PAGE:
Disability Sport and Participation

Part of the debate – in the Scottish Parliament on 5th December 2019.

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Photo of Joe FitzPatrick Joe FitzPatrick Scottish National Party

I am delighted to close today’s debate on disability sport and participation and I thank members across the chamber for their contributions and for the way in which we have conducted the debate. It is not always the case that we agree to have a debate without a motion, but with such a debate, we all have the freedom to contribute without any danger of becoming partisan. That has allowed us to focus on the important issue to people across Scotland of the importance of sport and physical activity and how they can be used intentionally to bring about positive change for disabled people, just as they can for everybody in society.

Like other members, I was particularly encouraged by the ways in which organisations such as Scottish Disability Sport and sportscotland are working together to use the collective power of sport and physical activity to create positive, lasting change for disabled people.

Brian Whittle spoke about the importance and potential of sport and physical activity in the preventative health agenda. He was absolutely right. We know that physical activity is one of the very best things that we can do, not just for our physical health but for our mental health. David Stewart also made the point that that applies to everyone, irrespective of ability or disability.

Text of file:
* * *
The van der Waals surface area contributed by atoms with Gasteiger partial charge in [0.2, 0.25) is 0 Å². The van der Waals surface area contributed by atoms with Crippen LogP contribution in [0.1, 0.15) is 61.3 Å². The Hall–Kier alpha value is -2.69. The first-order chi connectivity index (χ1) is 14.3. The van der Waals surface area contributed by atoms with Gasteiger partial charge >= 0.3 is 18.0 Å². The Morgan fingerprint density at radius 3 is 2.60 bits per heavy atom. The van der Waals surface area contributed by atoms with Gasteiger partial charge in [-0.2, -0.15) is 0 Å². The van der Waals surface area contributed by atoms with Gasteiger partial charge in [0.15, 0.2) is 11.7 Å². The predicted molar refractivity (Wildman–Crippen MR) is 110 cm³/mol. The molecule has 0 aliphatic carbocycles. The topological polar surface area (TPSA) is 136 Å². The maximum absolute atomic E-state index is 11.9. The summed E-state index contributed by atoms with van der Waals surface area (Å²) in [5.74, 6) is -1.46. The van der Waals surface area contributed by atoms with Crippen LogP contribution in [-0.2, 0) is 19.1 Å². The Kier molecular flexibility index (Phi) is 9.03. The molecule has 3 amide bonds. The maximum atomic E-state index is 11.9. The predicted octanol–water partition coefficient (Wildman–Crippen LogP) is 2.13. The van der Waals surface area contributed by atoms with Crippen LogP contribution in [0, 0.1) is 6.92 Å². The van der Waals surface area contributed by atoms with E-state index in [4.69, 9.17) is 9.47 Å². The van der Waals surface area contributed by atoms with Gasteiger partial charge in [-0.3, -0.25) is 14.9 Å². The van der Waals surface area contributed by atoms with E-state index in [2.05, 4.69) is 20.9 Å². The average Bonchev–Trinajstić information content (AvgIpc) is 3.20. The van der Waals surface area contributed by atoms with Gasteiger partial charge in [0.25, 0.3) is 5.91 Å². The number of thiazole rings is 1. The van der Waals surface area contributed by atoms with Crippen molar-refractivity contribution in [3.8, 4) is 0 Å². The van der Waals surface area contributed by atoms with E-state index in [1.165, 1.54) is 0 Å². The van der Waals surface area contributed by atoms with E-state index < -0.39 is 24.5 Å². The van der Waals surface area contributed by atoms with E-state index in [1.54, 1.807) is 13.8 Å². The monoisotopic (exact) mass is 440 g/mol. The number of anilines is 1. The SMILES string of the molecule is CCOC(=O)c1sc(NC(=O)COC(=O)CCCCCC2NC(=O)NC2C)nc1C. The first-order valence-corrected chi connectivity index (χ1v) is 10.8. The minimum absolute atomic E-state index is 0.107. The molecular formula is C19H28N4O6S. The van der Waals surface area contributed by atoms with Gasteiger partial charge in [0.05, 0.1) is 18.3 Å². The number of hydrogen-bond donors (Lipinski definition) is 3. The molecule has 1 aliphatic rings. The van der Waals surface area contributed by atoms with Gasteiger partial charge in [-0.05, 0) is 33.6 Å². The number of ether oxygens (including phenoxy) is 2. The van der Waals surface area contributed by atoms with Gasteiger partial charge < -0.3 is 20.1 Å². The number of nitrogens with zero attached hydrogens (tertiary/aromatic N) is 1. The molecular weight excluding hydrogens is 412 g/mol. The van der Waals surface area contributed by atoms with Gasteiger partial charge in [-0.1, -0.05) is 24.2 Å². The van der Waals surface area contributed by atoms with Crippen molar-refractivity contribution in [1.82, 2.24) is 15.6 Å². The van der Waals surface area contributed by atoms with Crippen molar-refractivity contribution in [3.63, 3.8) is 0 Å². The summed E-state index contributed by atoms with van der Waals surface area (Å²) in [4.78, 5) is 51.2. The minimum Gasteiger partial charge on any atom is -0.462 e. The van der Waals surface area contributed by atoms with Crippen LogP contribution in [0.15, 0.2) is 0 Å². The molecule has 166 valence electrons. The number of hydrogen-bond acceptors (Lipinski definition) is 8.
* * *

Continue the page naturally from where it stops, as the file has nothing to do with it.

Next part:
It is good that, throughout the Scottish Parliament’s existence, the sports portfolio has been part of the health portfolio, and it is particularly good that sport is included in the public health portfolio. As we move to a preventative approach, that is exactly the right place for it to be.

Scottish Disability Sport has been a leader in the area for many years, and it was great to hear so many people speak about the subject. I join others in paying tribute to Janice Eaglesham MBE, whom I had the pleasure of meeting to discuss SDS’s work. I was so impressed, not just by the activity that SDS was delivering but by her personal commitment and drive, which absolutely shone through—members from across the chamber spoke about that. Her loss has been felt deeply across the sports community. The work on disability sports activity that many sports governing bodies are now delivering can be seen as a fitting legacy of the important influence that she had on disability inclusion in sport in Scotland.